Lessons, Reflections, and Other Stuff About Writing I Hope I Learned In 2016 But There’s a Slight Chance I Didn’t

Yep, one of these posts. You know, kind of like the retrospective videos EVERYONE’S done on Facebook; looking back on the year with fond (or not so) memories and a lens smeared with rosy nostalgia of days recently passed by.

Since it was sooo much fun on Facebook, is there any reason not to do it here? Yes, actually. Many reasons, but I’m doing it all the same.

So, here are a few things I learned about writing from this past year:


Write what you love:

I’ve said this before; I’ll say it again. If you aren’t writing something you aren’t passionate about then you’re going to have a hard time putting in the time and effort needed to make it great. Why waste your life writing books you don’t find fun? Is it because you want money? Fame? Recognition?

All bad reasons.

Okay, guilty! I didn’t exactly listen to my own advice, per se. Not that I’m writing for money. No…definitely not for money.

I’m mainly referring to my mindset earlier in the year that made me think I shouldn’t write middle grade books because they’re ‘too childish’ (Ha! I’ve never had a problem being ‘too childish’). I thought I couldn’t do it. I thought it wasn’t right.

But here’s the rub: I like middle grade books. They’re funny, they’re clever, the good ones teach good lessons. I love reading them, and for a time I loved writing them. Then I stopped and ‘moved on’. But now I’m back. And loving it again.

Write what you love.

Take Your Time:

The three words that are the bane of my existence. The nails on the chalkboard of my mind, so to speak.

I’m a naturally impatient person. In elementary school I’d rush through my homework in class just so I wouldn’t have to take anything home. I’m the kind of guy who fidgets in his seat like the Flash on a five shot espresso fix.

But impatience doesn’t work with books. You can’t just pound one out in a rush and expect it to be your best work. Like a garden, books need time to ruminate in your mind, to grow and flourish, to sprout and spread, to….some other garden related metaphor.

Due to my own self-imposed deadlines I wasn’t giving myself the time necessary to get a quality book out. I learned to take my time this year, but it was painful. Agonizing, even. Mostly in the editing stages when I got my book back from readers with roughly about two billions comments.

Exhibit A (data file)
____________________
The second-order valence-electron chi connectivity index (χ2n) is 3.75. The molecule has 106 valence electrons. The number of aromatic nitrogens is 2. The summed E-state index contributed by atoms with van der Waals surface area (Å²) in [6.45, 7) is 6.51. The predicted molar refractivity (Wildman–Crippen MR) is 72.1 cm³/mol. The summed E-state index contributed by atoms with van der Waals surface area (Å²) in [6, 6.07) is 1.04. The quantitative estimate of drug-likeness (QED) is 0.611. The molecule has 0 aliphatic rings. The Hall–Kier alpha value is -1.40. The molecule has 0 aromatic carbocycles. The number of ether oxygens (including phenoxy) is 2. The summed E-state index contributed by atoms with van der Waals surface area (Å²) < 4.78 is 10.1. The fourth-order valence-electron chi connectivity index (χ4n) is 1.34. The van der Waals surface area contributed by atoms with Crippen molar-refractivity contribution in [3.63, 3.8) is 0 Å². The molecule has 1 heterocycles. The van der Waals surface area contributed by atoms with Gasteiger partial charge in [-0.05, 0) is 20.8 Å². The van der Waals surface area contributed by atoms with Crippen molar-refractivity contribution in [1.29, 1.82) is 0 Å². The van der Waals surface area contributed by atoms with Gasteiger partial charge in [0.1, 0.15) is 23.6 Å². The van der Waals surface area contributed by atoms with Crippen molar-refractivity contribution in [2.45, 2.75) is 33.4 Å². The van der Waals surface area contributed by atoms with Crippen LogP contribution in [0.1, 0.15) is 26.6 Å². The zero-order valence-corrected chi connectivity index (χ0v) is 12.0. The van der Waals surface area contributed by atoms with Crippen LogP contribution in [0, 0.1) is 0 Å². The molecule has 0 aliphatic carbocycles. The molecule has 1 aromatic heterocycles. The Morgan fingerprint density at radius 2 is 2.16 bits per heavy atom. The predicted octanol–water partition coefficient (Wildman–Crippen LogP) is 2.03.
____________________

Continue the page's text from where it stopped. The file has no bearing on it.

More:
But these were all necessary steps. I find now that my books are deeper, the characters richer, and I actually enjoy getting to know the world and story far more than I ever had before.


It takes time to build an author platform. I guess this could also go under impatience lesson, but what the heck.

Building an author career takes time. Building an author career that will actually last takes even longer. Sure, you could be like that guy who finds overnight success and makes oodles of money right out of the gate, but in the long run, that tactic probably won’t pay off as well as paying your dues now and learning the craft and business to succeed.

But it sucks. A lot.

This year I’ve seen my author platform grow quite a bit. My sales have shot up and steadied, I have more books out, my cover designs are more professional, my social media has grown.

But I still want more. That’s good. Keeps the fire in the belly. However, learning to be content with what I’ve done and where I’m at will do wonders for my sanity. Yours too.

So try to be content with what you’ve accomplished. And know that ‘content’ is not the same as ‘settled’. It means acknowledging what you’ve done, then trying to do better.

And that’s all I got. No painful retrospective, no abhorrent gushing, just a few solid lessons that I’ve (hopefully) learned.

A here’s to hoping 2017 is that much better.